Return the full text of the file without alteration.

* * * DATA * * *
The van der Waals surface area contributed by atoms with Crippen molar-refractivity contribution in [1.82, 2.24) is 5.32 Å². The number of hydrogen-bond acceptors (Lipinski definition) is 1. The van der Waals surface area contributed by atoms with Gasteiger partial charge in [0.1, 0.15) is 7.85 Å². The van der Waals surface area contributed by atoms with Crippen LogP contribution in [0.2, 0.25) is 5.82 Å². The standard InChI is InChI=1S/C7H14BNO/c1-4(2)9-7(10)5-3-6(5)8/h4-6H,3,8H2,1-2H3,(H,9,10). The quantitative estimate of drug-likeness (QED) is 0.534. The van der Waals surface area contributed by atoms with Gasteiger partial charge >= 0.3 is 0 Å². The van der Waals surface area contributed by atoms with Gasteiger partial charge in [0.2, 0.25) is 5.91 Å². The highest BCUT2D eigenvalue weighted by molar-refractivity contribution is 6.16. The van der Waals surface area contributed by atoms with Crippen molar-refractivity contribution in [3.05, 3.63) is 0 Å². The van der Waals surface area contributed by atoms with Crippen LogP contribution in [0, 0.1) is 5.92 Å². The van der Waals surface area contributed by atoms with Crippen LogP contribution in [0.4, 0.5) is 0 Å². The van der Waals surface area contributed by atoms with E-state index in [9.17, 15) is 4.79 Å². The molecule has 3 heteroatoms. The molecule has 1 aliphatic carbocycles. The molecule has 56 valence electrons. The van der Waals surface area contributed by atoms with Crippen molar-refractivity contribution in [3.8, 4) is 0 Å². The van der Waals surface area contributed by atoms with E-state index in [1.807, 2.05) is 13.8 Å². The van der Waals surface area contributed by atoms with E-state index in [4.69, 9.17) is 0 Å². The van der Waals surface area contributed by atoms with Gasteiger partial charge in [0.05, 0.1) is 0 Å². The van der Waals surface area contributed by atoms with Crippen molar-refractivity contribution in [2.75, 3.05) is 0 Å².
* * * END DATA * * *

The van der Waals surface area contributed by atoms with Crippen molar-refractivity contribution in [1.82, 2.24) is 5.32 Å². The number of hydrogen-bond acceptors (Lipinski definition) is 1. The van der Waals surface area contributed by atoms with Gasteiger partial charge in [0.1, 0.15) is 7.85 Å². The van der Waals surface area contributed by atoms with Crippen LogP contribution in [0.2, 0.25) is 5.82 Å². The standard InChI is InChI=1S/C7H14BNO/c1-4(2)9-7(10)5-3-6(5)8/h4-6H,3,8H2,1-2H3,(H,9,10). The quantitative estimate of drug-likeness (QED) is 0.534. The van der Waals surface area contributed by atoms with Gasteiger partial charge >= 0.3 is 0 Å². The van der Waals surface area contributed by atoms with Gasteiger partial charge in [0.2, 0.25) is 5.91 Å². The highest BCUT2D eigenvalue weighted by molar-refractivity contribution is 6.16. The van der Waals surface area contributed by atoms with Crippen molar-refractivity contribution in [3.05, 3.63) is 0 Å². The van der Waals surface area contributed by atoms with Crippen LogP contribution in [0, 0.1) is 5.92 Å². The van der Waals surface area contributed by atoms with Crippen LogP contribution in [0.4, 0.5) is 0 Å². The van der Waals surface area contributed by atoms with E-state index in [9.17, 15) is 4.79 Å². The molecule has 3 heteroatoms. The molecule has 1 aliphatic carbocycles. The molecule has 56 valence electrons. The van der Waals surface area contributed by atoms with Crippen molar-refractivity contribution in [3.8, 4) is 0 Å². The van der Waals surface area contributed by atoms with E-state index in [1.807, 2.05) is 13.8 Å². The van der Waals surface area contributed by atoms with E-state index in [4.69, 9.17) is 0 Å². The van der Waals surface area contributed by atoms with Gasteiger partial charge in [0.05, 0.1) is 0 Å². The van der Waals surface area contributed by atoms with Crippen molar-refractivity contribution in [2.75, 3.05) is 0 Å².